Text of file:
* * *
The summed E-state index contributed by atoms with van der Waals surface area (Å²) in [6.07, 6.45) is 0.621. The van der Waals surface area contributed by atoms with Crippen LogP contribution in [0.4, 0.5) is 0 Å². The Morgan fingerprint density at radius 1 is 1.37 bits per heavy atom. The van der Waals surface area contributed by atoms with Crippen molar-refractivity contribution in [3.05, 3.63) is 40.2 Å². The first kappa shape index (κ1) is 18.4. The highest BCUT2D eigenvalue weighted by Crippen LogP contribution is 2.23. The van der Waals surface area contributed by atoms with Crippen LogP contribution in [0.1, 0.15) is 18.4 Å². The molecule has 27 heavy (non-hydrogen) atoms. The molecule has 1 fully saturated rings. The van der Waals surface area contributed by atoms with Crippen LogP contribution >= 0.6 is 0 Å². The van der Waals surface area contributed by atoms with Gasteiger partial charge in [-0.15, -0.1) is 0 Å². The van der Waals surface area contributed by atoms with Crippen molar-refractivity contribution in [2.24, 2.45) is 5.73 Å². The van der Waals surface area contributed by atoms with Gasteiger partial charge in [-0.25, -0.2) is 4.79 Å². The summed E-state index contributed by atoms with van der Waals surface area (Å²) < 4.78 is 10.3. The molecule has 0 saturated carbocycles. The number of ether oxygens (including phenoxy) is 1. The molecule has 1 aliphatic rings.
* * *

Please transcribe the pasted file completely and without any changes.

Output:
The summed E-state index contributed by atoms with van der Waals surface area (Å²) in [6.07, 6.45) is 0.621. The van der Waals surface area contributed by atoms with Crippen LogP contribution in [0.4, 0.5) is 0 Å². The Morgan fingerprint density at radius 1 is 1.37 bits per heavy atom. The van der Waals surface area contributed by atoms with Crippen molar-refractivity contribution in [3.05, 3.63) is 40.2 Å². The first kappa shape index (κ1) is 18.4. The highest BCUT2D eigenvalue weighted by Crippen LogP contribution is 2.23. The van der Waals surface area contributed by atoms with Crippen LogP contribution in [0.1, 0.15) is 18.4 Å². The molecule has 27 heavy (non-hydrogen) atoms. The molecule has 1 fully saturated rings. The van der Waals surface area contributed by atoms with Crippen LogP contribution >= 0.6 is 0 Å². The van der Waals surface area contributed by atoms with Gasteiger partial charge in [-0.15, -0.1) is 0 Å². The van der Waals surface area contributed by atoms with Crippen molar-refractivity contribution in [2.24, 2.45) is 5.73 Å². The van der Waals surface area contributed by atoms with Gasteiger partial charge in [-0.25, -0.2) is 4.79 Å². The summed E-state index contributed by atoms with van der Waals surface area (Å²) < 4.78 is 10.3. The molecule has 0 saturated carbocycles. The number of ether oxygens (including phenoxy) is 1. The molecule has 1 aliphatic rings.